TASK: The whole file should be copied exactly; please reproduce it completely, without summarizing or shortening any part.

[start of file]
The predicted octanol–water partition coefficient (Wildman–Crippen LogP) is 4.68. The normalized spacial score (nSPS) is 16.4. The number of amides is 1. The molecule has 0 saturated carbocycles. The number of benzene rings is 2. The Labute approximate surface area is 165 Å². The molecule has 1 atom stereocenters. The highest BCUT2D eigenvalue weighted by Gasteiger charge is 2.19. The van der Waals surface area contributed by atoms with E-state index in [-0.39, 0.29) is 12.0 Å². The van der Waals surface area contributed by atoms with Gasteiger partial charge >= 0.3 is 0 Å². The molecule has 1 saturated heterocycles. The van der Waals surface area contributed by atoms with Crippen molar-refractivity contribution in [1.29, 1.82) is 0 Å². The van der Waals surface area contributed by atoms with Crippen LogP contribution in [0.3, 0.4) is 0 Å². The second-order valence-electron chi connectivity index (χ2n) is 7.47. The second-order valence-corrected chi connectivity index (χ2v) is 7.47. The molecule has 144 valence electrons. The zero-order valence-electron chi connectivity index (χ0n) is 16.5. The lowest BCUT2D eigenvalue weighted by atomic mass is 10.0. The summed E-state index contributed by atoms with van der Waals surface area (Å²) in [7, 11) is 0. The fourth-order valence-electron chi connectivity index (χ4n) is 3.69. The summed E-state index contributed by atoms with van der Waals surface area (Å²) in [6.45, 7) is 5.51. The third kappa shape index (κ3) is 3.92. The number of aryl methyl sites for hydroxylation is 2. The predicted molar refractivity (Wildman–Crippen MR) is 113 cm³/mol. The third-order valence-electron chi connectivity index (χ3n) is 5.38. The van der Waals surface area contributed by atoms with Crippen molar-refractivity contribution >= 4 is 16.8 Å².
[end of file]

The predicted octanol–water partition coefficient (Wildman–Crippen LogP) is 4.68. The normalized spacial score (nSPS) is 16.4. The number of amides is 1. The molecule has 0 saturated carbocycles. The number of benzene rings is 2. The Labute approximate surface area is 165 Å². The molecule has 1 atom stereocenters. The highest BCUT2D eigenvalue weighted by Gasteiger charge is 2.19. The van der Waals surface area contributed by atoms with E-state index in [-0.39, 0.29) is 12.0 Å². The van der Waals surface area contributed by atoms with Gasteiger partial charge >= 0.3 is 0 Å². The molecule has 1 saturated heterocycles. The van der Waals surface area contributed by atoms with Crippen molar-refractivity contribution in [1.29, 1.82) is 0 Å². The van der Waals surface area contributed by atoms with Crippen LogP contribution in [0.3, 0.4) is 0 Å². The second-order valence-electron chi connectivity index (χ2n) is 7.47. The second-order valence-corrected chi connectivity index (χ2v) is 7.47. The molecule has 144 valence electrons. The zero-order valence-electron chi connectivity index (χ0n) is 16.5. The lowest BCUT2D eigenvalue weighted by atomic mass is 10.0. The summed E-state index contributed by atoms with van der Waals surface area (Å²) in [7, 11) is 0. The fourth-order valence-electron chi connectivity index (χ4n) is 3.69. The summed E-state index contributed by atoms with van der Waals surface area (Å²) in [6.45, 7) is 5.51. The third kappa shape index (κ3) is 3.92. The number of aryl methyl sites for hydroxylation is 2. The predicted molar refractivity (Wildman–Crippen MR) is 113 cm³/mol. The third-order valence-electron chi connectivity index (χ3n) is 5.38. The van der Waals surface area contributed by atoms with Crippen molar-refractivity contribution >= 4 is 16.8 Å².